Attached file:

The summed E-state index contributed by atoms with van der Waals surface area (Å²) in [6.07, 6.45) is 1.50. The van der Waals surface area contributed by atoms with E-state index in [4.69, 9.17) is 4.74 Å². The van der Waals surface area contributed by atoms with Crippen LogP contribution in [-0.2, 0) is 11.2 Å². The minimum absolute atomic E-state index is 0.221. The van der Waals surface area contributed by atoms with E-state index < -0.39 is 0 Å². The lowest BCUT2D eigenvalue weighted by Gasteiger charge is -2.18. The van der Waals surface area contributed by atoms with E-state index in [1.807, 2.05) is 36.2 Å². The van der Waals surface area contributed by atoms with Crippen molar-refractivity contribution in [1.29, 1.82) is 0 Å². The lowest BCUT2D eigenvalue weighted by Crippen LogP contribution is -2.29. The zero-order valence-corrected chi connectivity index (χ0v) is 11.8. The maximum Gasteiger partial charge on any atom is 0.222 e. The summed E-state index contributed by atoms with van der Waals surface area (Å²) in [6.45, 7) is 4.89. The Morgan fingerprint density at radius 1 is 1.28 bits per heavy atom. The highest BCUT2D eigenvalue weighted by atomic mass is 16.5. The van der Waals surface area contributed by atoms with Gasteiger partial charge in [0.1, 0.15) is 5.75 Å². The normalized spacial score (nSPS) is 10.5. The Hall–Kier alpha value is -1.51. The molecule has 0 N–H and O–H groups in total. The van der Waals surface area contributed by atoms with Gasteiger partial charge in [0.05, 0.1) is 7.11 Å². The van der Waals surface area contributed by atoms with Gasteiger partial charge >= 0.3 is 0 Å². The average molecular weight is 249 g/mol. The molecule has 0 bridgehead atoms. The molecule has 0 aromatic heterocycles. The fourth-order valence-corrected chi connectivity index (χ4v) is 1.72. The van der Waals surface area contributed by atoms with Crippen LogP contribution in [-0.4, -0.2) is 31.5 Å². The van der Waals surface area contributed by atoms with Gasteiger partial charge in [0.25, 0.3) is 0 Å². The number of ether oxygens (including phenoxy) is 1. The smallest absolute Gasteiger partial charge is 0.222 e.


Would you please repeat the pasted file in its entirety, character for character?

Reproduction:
The summed E-state index contributed by atoms with van der Waals surface area (Å²) in [6.07, 6.45) is 1.50. The van der Waals surface area contributed by atoms with E-state index in [4.69, 9.17) is 4.74 Å². The van der Waals surface area contributed by atoms with Crippen LogP contribution in [-0.2, 0) is 11.2 Å². The minimum absolute atomic E-state index is 0.221. The van der Waals surface area contributed by atoms with E-state index < -0.39 is 0 Å². The lowest BCUT2D eigenvalue weighted by Gasteiger charge is -2.18. The van der Waals surface area contributed by atoms with E-state index in [1.807, 2.05) is 36.2 Å². The van der Waals surface area contributed by atoms with Crippen molar-refractivity contribution in [1.29, 1.82) is 0 Å². The lowest BCUT2D eigenvalue weighted by Crippen LogP contribution is -2.29. The zero-order valence-corrected chi connectivity index (χ0v) is 11.8. The maximum Gasteiger partial charge on any atom is 0.222 e. The summed E-state index contributed by atoms with van der Waals surface area (Å²) in [6.45, 7) is 4.89. The Morgan fingerprint density at radius 1 is 1.28 bits per heavy atom. The highest BCUT2D eigenvalue weighted by atomic mass is 16.5. The van der Waals surface area contributed by atoms with Gasteiger partial charge in [0.1, 0.15) is 5.75 Å². The normalized spacial score (nSPS) is 10.5. The Hall–Kier alpha value is -1.51. The molecule has 0 N–H and O–H groups in total. The van der Waals surface area contributed by atoms with Gasteiger partial charge in [0.05, 0.1) is 7.11 Å². The van der Waals surface area contributed by atoms with Gasteiger partial charge >= 0.3 is 0 Å². The average molecular weight is 249 g/mol. The molecule has 0 bridgehead atoms. The molecule has 0 aromatic heterocycles. The fourth-order valence-corrected chi connectivity index (χ4v) is 1.72. The van der Waals surface area contributed by atoms with Crippen LogP contribution in [-0.4, -0.2) is 31.5 Å². The van der Waals surface area contributed by atoms with Gasteiger partial charge in [0.25, 0.3) is 0 Å². The number of ether oxygens (including phenoxy) is 1. The smallest absolute Gasteiger partial charge is 0.222 e.